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Margret Selting
TCUs and TRPs

The Construction of Units in Conversational Talk

The basic unit of talk as suggested by conversation analysis, the so-called 'turn-constructional unit', has been the focus of much research interest. Although the notion of the 'turn-constructional unit' as introduced by Sacks/ Schegloff/ Jefferson (1974) is now widely accepted, it has become apparent that the details involved in the interpretation of this unit are far from clear. As it seems, 'turn-constructional unit' (TCU) is still very much an intuitive and holistic notion which awaits deconstruction (or decomposition) and reconstruction of the possible constructional components and the constitutive practices or signalling resources that participants deploy in order to make "TCUs" interpretable.

  • Recently, uncertainty has arisen as to what precisely a TCU is and how it can be recognized in transcripts of conversational talk.
  • Some researchers showed some hesitation when talking about units in talk: what units are there on what levels?
  • In discussing and devising the transcription system GAT (Selting et al. 1998), our research group found it necessary to introduce the notion of phrasing unit to capture production units as transcribed from conversational talk.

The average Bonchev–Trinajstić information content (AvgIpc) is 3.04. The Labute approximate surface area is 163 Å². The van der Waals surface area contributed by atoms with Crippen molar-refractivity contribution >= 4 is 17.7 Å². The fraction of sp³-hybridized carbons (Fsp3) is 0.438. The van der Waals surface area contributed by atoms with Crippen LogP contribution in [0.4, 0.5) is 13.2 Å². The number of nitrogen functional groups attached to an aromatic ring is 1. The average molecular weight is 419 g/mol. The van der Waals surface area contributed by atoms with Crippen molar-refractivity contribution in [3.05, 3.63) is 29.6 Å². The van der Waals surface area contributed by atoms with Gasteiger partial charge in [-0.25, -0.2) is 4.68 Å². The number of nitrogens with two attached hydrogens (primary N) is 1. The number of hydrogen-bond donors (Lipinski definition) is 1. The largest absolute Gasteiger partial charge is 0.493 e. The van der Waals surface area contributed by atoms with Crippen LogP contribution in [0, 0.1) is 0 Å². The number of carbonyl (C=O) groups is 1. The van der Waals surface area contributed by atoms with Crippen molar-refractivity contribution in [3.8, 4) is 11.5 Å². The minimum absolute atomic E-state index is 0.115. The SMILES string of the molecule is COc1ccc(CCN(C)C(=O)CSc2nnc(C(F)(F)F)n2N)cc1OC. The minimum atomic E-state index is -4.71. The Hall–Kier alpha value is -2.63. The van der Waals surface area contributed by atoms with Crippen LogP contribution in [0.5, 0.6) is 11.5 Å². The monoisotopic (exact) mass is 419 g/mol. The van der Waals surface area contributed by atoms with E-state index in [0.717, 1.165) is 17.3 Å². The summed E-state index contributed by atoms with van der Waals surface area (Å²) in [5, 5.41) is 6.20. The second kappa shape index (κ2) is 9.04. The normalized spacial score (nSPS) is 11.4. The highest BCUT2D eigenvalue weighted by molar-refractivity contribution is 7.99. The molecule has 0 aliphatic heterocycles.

• Some of the footnotes in Schegloff (1996) suggest that Schegloff and Goodwin do not (always) agree on the criteria and the segmentation of talk into TCUs; they seem to have different notions of what a TCU is.
  • In their recent work, Thompson and her research group suggest departing from the segmentation of talk into TCUs towards the analysis of the practices which are used in order to form and make turns interpretable (Ford/Fox/Thompson 1996).
All this is evidence that the notion of the TCU needs to be clarified and related to other units in talk.

In this paper, I want to first show in detail that the notion of the TCU needs clarification, and why, and then suggest some solutions. In my view, we need to separate TCUs and TRPs more clearly, i.e. distinguish between TCUs that do not and that do end in TRPs. As a consequence, we need to clarify the relation between different kinds of units: under what conditions are what kinds of units TCUs and under what conditions do TCUs end or not end in TRPs?

 Published as:
Selting, Margret (2000). The construction of units in conversational talk. Language in Society 29, 477-517.



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